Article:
A lot of things happened. Here are some of the things. This is TPM’s Morning Memo. Sign up for the email version.
Chutkan Reimposes Gag Order On Trump
Maybe we should do an office pool?
After U.S. District Judge Tanya Chutkan reinstated her gag rule in the Jan. 6 case against former President Donald Trump in an order issued Sunday night, it seems like only a matter of time before he violates it.
Chutkan, showing a great deal of restraint and careful consideration (perhaps too much), had paused her gag order while she considered Trump’s argument that she should keep it on pause while he appealed it. While the gag order was stayed, Trump continued to make the kinds of public attacks on witnesses that had given rise to the gag order in the first place, a point Special Counsel Jack Smith had seized on.
In her Sunday night order denying Trump’s request for a ongoing stay of the gag order, Chutkan highlighted a Trump post on Truth Social last week attacking Mark Meadows. “This statement would almost certainly violate the Order under any reasonable definition of ‘targeting,'” Chutkan wrote.
In some respects, the gag orders and the public debate over Trump’s out-of-court conduct are secondary to the prosecutions themselves –- but they’re of particular interest for three reasons:
- Is the rule of law strong enough for Trump to be treated the same as any other criminal defendant?
- Will Trump succeed in creating an environment in which witnesses, judges, prosecutors, and others are too intimidated and fearful to fulfill their responsibilities to the rule of law?
- Will Trump end up in jail or under other harsh sanction because he refuses to abide by the terms of his pre-trial release?
In another sign that any Trump violation won’t lead to his pre-trial release being revoked immediately, Chutkan write in a footnote that she would give the parties a chance to be heard before sanctioning any purported future violations: “Before concluding that any statement violated the Order, the court would afford the parties an opportunity to provide their positions on the statement’s meaning and permissibility.”
2 Disqualification Clause Cases Come To A Head
- Colorado: An evidentiary hearing begins today in the Colorado Disqualification Clause case against Donald Trump. The mini-trial in state court is expected to last a week.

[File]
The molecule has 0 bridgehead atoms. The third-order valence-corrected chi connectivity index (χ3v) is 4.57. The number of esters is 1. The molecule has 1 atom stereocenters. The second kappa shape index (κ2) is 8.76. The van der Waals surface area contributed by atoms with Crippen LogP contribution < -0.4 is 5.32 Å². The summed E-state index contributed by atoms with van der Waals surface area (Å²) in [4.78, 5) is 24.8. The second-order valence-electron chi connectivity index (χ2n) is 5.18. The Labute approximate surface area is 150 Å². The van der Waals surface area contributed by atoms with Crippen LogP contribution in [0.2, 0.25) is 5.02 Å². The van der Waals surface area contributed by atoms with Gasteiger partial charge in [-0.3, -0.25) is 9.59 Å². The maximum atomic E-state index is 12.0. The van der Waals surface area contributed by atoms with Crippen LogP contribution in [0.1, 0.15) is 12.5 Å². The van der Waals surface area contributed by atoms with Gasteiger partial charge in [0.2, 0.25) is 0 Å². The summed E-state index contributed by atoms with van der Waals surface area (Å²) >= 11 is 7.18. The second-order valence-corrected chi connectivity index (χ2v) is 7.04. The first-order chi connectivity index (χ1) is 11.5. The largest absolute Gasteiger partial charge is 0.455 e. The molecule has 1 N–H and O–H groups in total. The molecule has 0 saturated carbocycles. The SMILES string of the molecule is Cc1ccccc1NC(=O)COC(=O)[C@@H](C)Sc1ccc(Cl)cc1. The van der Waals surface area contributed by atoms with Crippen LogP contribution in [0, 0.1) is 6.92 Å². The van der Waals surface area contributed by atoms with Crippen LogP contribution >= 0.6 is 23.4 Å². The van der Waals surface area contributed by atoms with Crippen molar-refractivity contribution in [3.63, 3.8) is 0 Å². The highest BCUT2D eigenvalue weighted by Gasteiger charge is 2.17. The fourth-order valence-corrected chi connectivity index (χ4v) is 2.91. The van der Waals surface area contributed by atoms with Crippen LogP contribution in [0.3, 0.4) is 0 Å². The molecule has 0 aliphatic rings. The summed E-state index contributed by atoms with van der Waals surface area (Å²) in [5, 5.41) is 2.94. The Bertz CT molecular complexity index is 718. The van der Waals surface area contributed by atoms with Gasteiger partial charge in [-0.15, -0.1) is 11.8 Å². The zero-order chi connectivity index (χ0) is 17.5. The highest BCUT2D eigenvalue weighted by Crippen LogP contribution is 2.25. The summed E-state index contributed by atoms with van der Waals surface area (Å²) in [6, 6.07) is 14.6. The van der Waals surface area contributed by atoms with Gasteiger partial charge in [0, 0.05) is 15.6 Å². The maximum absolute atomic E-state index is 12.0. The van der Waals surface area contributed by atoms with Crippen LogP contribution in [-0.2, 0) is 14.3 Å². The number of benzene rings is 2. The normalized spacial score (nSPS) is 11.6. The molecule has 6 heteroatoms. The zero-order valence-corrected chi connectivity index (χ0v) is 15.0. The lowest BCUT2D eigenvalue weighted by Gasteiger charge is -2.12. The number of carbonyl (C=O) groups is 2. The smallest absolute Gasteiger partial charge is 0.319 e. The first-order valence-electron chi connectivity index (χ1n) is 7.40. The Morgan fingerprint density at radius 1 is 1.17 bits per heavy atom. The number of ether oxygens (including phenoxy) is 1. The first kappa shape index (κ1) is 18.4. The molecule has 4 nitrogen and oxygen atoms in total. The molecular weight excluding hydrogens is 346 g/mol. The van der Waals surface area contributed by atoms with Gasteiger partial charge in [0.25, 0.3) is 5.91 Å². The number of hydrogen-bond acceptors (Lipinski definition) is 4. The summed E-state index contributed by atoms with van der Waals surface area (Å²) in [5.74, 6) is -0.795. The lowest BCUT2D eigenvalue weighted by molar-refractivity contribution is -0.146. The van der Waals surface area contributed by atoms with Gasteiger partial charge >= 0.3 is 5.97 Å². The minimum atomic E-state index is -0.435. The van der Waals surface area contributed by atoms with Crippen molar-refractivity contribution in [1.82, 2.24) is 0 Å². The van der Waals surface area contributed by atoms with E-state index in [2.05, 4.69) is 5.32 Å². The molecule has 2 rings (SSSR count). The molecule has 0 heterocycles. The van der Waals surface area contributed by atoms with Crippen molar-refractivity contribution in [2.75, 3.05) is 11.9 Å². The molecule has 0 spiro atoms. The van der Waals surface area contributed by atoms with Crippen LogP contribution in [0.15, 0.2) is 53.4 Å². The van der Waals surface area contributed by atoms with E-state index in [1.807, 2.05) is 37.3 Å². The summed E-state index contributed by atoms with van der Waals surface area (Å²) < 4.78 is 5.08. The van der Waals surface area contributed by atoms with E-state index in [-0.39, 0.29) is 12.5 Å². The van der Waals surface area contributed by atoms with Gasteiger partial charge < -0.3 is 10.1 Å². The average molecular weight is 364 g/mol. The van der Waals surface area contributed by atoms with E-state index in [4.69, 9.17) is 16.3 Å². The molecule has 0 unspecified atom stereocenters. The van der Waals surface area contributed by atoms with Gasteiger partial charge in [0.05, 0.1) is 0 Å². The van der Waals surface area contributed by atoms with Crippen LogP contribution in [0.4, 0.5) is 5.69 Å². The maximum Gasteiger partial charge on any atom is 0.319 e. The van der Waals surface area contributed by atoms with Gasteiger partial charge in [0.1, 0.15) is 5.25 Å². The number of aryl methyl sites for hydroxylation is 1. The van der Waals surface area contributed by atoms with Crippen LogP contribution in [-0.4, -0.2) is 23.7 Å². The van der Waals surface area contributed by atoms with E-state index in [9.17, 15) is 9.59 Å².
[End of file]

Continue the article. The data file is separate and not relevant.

- Minnesota: Oral arguments are scheduled for Thursday before the state Supreme Court over the Disqualification Clause case against Trump.
Fani Willis Is Targeting The Big Fish Duh
This is not a surprise at all, but The Guardian confirms that some of the bigger fish in the Georgia RICO case have not (yet) received offers of plea deals, including Donald Trump, Mark Meadows, Rudy Giuliani and John Eastman.
As for the small fish, a great Liz Dye treatment of Jenna Ellis’ guilty plea.
Don’t Sleep On The MAL Case!
- A brief rundown on how fast and loose Trump’s lawyers are playing under the protective eye of U.S. District Judge Aileen Cannon.
- A reminder of how sensitive the MAL docs really are:
Big Week In Trump’s NY Fraud Trial
NYT: Trump’s Children Are Set to Take the Stand at His Fraud Trial This Week
Arizona Republic: Indicted Michigan lawyer pushed false claims of fraud for Arizona ‘audit’ report, texts reveal
- Mike Pence ends his presidential campaign:
- WSJ: The race is on for second place in Iowa
- WaPo: Youngkin ‘purge’ removed nearly 3,400 legal Virginia voters from rolls
- NYT: How Trump’s Verbal Slips Could Weaken His Attacks on Biden’s Age
- On bifurcating aid to Ukraine and Israel:
- WSJ: Israeli Forces Make Major Advance Toward Gaza City
- NYT: Netanyahu Finds Himself at War in Gaza and at Home
- AP: Crowd storms Russian airport to protest flight from Israel
- On the U.S. domestic political front, the big issue is House Republicans wanting to separate Ukraine aid and Israel aid.
- CNN: New Speaker Mike Johnson vows to move standalone $14.5 billion Israel aid package in the House, setting up showdown with Senate
- Politico: McConnell goes all out as Ukraine fight fractures GOP
- An English translation of French diplomat Dominique De Villepin’s assessment of the Israel-Hamas War (warning: it’s a long-ish read):
- Another thoughtful thread from Danny Seidemann, who graciously toured me and a group of journalists through East Jerusalem a decade ago:
A Puzzle For Our Time
I find myself increasingly puzzled over how to weaken this widespread liberal assumption that risk aversion and following the public lead is always wise, even at the expense of the better world they want to build. Even when the underlying issues are salient, failure of the status quo seems likely, and the consequences of failure would be severe.
Matthew Perry, 1969-2023
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